IT systems used incorrectly caused Awaab Ishak to live in home 'unfit for habitation', inquest hears

Awaab passed away just a week after his second birthday on 21 December 2020. Credit: MEN Media

Crucial information about a mould-infested home where a two-year-old lived was hidden from some workers due to IT systems not being used correctly, an inquest has heard.

Awaab Ishak died on 21 December 2020 - just over a week from his second birthday.

The toddler was living in a one bedroom flat at the Ilminster block on Rochdale's Freehold estate, which is owned and managed by Rochdale Boroughwide Housing (RBH).

Dr Philip Lumb, a Home Office pathologist, previously told Rochdale Coroners' Court that mould at the property was 'the most plausible, or only explanation' for the fatal breathing conditions that led to Awaab's death.

The two-year-old lived in the Ilminster block of Rochdale's Freehold estate. Credit: MEN Media

Rochdale Council building surveyor Daniel McVey, who inspected the property two days after Awaab's death, told the inquest it was not fit for human habitation without repairs being carried out.

However, giving evidence across the inquest, a number of RBH workers said they did not know Awaab lived in the flat, and if they did, they would have acted differently.

In admissions made on Tuesday 8 November, RBH said it used a number of different IT systems, but one of them - known as CRM - should have been used by all staff.

The statement added: "It is accepted by RBH that in 2020 the CRM system was not being fully and consistently used by RBH and not all contacts and/or communications were being logged on the CRM system."This resulted in some information relating to Awaab and his family not being immediately available to RBH staff when looking up their files."

The inquest heard that mould was 'the most plausible, or only, explanation' for the toddler's fatal breathing difficulties. Credit: MEN Media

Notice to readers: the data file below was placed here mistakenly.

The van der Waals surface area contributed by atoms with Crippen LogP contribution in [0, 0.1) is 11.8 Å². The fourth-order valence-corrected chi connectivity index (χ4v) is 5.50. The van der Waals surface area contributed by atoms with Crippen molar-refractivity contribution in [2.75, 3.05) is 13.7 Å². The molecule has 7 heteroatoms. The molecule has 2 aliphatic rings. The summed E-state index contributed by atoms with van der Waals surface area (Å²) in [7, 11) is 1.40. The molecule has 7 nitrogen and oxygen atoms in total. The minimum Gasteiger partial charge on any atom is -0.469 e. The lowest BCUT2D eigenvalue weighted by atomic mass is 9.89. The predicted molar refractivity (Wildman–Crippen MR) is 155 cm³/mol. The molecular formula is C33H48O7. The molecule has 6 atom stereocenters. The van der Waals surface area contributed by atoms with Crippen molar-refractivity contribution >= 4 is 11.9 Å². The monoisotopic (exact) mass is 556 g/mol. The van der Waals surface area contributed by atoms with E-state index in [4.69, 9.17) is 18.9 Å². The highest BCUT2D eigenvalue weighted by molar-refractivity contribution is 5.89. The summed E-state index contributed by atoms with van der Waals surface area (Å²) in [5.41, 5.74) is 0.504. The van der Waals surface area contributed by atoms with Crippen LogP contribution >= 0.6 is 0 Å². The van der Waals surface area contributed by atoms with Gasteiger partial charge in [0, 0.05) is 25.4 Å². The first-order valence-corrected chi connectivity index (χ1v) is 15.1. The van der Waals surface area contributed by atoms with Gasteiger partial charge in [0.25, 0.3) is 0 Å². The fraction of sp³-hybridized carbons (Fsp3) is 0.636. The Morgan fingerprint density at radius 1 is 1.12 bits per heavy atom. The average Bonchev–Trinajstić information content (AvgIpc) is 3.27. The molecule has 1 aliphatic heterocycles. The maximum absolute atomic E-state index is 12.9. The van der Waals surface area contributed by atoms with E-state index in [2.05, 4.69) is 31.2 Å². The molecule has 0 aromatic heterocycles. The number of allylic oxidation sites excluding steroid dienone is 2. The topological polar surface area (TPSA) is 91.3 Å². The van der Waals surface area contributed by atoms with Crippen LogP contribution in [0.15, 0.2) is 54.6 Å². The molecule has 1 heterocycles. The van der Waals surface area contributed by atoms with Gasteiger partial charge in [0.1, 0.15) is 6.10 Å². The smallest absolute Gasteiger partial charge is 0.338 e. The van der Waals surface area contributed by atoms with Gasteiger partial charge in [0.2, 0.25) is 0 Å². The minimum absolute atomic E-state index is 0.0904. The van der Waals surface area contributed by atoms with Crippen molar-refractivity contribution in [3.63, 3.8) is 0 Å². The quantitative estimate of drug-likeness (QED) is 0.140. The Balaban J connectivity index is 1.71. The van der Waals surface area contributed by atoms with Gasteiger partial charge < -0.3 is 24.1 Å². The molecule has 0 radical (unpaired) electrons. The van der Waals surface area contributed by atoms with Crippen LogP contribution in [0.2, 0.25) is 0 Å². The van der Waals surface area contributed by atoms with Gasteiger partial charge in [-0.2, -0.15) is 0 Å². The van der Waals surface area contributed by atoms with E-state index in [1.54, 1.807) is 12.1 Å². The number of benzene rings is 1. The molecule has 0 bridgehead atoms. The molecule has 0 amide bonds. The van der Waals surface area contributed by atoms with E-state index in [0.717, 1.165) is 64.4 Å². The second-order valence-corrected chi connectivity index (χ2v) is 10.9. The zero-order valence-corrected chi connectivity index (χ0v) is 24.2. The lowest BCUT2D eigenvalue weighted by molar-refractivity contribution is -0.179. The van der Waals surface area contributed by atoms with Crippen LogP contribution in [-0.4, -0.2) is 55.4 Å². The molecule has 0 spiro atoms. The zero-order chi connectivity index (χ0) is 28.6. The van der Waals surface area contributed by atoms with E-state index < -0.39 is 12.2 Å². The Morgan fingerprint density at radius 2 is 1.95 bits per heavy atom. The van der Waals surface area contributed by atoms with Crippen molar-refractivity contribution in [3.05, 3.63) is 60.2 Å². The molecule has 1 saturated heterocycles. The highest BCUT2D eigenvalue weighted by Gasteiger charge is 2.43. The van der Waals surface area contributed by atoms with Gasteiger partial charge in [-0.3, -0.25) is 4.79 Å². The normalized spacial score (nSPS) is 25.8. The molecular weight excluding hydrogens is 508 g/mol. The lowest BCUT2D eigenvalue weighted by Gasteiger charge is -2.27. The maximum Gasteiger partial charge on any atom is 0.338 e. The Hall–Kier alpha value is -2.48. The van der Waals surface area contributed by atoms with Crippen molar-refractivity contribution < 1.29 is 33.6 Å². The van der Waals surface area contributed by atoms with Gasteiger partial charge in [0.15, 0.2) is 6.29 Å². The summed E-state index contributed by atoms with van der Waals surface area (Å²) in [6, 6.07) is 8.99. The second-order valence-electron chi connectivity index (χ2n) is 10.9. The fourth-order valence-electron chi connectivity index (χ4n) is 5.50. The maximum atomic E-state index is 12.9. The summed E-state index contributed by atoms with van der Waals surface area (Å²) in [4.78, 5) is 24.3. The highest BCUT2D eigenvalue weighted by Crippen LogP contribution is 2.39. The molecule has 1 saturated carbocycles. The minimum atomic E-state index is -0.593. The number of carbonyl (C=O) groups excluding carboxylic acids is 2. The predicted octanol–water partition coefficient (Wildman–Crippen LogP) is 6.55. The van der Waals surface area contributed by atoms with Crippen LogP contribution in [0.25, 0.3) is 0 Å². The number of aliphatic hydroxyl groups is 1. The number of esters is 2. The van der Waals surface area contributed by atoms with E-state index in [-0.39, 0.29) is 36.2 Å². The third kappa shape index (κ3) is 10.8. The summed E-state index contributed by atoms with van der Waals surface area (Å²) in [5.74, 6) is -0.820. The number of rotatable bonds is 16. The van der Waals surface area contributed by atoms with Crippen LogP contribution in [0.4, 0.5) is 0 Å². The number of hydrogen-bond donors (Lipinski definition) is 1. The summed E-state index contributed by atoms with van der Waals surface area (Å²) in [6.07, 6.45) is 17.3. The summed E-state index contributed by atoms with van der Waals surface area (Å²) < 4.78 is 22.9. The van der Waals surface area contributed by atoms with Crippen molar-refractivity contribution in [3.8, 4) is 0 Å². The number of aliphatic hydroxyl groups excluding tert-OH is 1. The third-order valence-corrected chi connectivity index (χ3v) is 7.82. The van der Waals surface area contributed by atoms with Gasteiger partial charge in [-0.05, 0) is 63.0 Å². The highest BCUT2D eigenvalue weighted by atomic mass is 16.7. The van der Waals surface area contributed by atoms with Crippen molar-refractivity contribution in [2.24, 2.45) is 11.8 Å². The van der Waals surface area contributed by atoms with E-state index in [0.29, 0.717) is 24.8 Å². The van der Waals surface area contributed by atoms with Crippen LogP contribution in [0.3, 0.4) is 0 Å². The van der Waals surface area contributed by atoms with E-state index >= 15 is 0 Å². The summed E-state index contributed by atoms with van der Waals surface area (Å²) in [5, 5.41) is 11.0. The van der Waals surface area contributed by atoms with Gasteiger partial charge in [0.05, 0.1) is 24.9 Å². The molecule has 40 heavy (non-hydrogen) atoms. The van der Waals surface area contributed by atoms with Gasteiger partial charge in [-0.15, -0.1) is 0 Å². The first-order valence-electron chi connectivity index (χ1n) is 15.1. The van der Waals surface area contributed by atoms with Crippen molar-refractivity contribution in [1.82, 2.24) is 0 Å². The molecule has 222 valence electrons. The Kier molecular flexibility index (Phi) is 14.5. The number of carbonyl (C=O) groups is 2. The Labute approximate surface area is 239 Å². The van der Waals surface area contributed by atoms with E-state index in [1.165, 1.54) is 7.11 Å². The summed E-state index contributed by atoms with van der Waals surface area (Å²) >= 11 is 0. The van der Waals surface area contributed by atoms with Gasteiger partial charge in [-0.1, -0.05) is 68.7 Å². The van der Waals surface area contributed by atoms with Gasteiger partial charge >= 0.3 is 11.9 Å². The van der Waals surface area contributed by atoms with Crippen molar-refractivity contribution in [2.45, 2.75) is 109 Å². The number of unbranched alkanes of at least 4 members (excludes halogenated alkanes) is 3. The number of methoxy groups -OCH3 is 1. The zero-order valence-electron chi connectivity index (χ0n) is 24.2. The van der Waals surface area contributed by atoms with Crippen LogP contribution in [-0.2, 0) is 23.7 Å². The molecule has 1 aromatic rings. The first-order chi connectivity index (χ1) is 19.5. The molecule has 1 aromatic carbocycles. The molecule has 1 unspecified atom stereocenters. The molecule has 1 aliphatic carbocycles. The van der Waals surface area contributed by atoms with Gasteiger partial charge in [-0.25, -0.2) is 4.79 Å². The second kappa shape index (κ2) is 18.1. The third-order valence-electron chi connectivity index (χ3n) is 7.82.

RBH received a letter from one of Awaab's health visitors, Caroline Ridley, on the 9 July supporting a request for the family to move due to damp and mould - but she did not receive a response.In a written statement read in court, former apprentice in RBH's Homechoice team Lorna O’Malley said she filed the letter on an IT system which was not CRM - before workers inspecting the property believed Awaab's dad Faisal Abdullah lived there alone.

Phil Heron, who joined RBH as head of customer experience in September 2021, told coroner Joanne Kearsley on Thursday 10 November work is now ongoing at the housing association to make sure all relevant staff are using the correct IT system.Mr Heron also told the court RBH staff will get an app on their phones to give them access to an interpreter which could help workers dealing with tenants who have limited English - as Awaab's mum Aisha Amin had, the inquest previously heard.

Joanne Hill, customer service lead at RBH, told the court that following Awaab's death, a new form has been rolled out for complaints about damp and mould which will make it clear for technical inspectors to see if children are living at the property.She also suggested a 'higher priority' could be given in future when issues are raised where there are children involved or a risk to health.

Asked whether other housing associations faced challenges over damp and mould, Mr Heron insisted social landlords should learn from Awaab's case 'as a sector'.

Awaab went into cardiac arrest while being transferred to Royal Oldham Hospital from Rochdale Urgent Care Centre. Credit: MEN Media

RBH worker John Tilbey, who visited Awaab's flat with technical inspector Andrew Foster in November 2020, following a leak being reported in the property below.

He said: "I saw a bucket which I assumed was being used for bathing."Mr Foster told the court he believed wetness on the family's bathroom floor was also caused by bathing with a bucket, but Mr Abdullah had previously told the inquest his family took showers rather than baths.

Asked if it was in the family's culture to bathe by 'pouring water over your head', Mr Abdullah said 'no'.The court also heard evidence from Amanda Highland-Partington, head of Early Help at Rochdale Council, who told the coroner that going forward any 'blockages' when reporting issues such as housing problems should be escalated.

It followed evidence on Wednesday that early years worker Lauren Hughes contacted RBH about the mould on 5 November and 10 December, 2020.She received no response to the second call, after being told her concerns would be passed on to the relevant team when the report was first made.

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